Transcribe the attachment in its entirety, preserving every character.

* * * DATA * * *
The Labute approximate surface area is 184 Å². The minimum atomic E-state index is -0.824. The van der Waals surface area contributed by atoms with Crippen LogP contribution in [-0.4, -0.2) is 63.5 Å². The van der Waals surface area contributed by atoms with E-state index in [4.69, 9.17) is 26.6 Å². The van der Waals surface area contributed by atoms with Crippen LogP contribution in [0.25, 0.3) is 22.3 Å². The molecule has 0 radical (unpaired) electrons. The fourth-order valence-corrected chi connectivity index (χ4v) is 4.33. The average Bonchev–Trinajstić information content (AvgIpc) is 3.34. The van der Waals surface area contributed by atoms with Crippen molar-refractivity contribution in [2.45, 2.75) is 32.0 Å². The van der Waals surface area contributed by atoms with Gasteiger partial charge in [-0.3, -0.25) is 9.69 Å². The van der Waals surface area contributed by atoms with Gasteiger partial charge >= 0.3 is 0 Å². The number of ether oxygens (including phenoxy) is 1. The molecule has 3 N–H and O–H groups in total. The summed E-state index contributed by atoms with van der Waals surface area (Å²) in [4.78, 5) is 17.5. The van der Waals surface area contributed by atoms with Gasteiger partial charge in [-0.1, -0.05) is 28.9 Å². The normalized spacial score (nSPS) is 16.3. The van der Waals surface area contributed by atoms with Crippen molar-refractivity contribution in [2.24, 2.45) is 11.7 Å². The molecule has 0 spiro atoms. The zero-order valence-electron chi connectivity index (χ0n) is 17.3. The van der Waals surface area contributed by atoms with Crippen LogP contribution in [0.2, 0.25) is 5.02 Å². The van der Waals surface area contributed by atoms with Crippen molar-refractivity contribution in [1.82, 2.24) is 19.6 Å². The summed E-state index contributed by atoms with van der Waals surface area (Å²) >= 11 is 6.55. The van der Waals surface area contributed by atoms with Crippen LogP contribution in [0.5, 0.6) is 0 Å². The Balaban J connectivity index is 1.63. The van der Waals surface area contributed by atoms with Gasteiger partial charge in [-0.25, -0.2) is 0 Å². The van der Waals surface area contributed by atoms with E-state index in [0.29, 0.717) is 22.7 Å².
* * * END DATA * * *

The Labute approximate surface area is 184 Å². The minimum atomic E-state index is -0.824. The van der Waals surface area contributed by atoms with Crippen LogP contribution in [-0.4, -0.2) is 63.5 Å². The van der Waals surface area contributed by atoms with E-state index in [4.69, 9.17) is 26.6 Å². The van der Waals surface area contributed by atoms with Crippen LogP contribution in [0.25, 0.3) is 22.3 Å². The molecule has 0 radical (unpaired) electrons. The fourth-order valence-corrected chi connectivity index (χ4v) is 4.33. The average Bonchev–Trinajstić information content (AvgIpc) is 3.34. The van der Waals surface area contributed by atoms with Crippen molar-refractivity contribution in [2.45, 2.75) is 32.0 Å². The van der Waals surface area contributed by atoms with Gasteiger partial charge in [-0.3, -0.25) is 9.69 Å². The van der Waals surface area contributed by atoms with Gasteiger partial charge >= 0.3 is 0 Å². The number of ether oxygens (including phenoxy) is 1. The molecule has 3 N–H and O–H groups in total. The summed E-state index contributed by atoms with van der Waals surface area (Å²) in [4.78, 5) is 17.5. The van der Waals surface area contributed by atoms with Gasteiger partial charge in [-0.1, -0.05) is 28.9 Å². The normalized spacial score (nSPS) is 16.3. The van der Waals surface area contributed by atoms with Crippen molar-refractivity contribution in [2.24, 2.45) is 11.7 Å². The molecule has 0 spiro atoms. The zero-order valence-electron chi connectivity index (χ0n) is 17.3. The van der Waals surface area contributed by atoms with Crippen LogP contribution in [0.2, 0.25) is 5.02 Å². The van der Waals surface area contributed by atoms with Crippen molar-refractivity contribution in [1.82, 2.24) is 19.6 Å². The summed E-state index contributed by atoms with van der Waals surface area (Å²) >= 11 is 6.55. The van der Waals surface area contributed by atoms with Crippen LogP contribution in [0.5, 0.6) is 0 Å². The Balaban J connectivity index is 1.63. The van der Waals surface area contributed by atoms with Gasteiger partial charge in [-0.25, -0.2) is 0 Å². The van der Waals surface area contributed by atoms with E-state index in [0.29, 0.717) is 22.7 Å².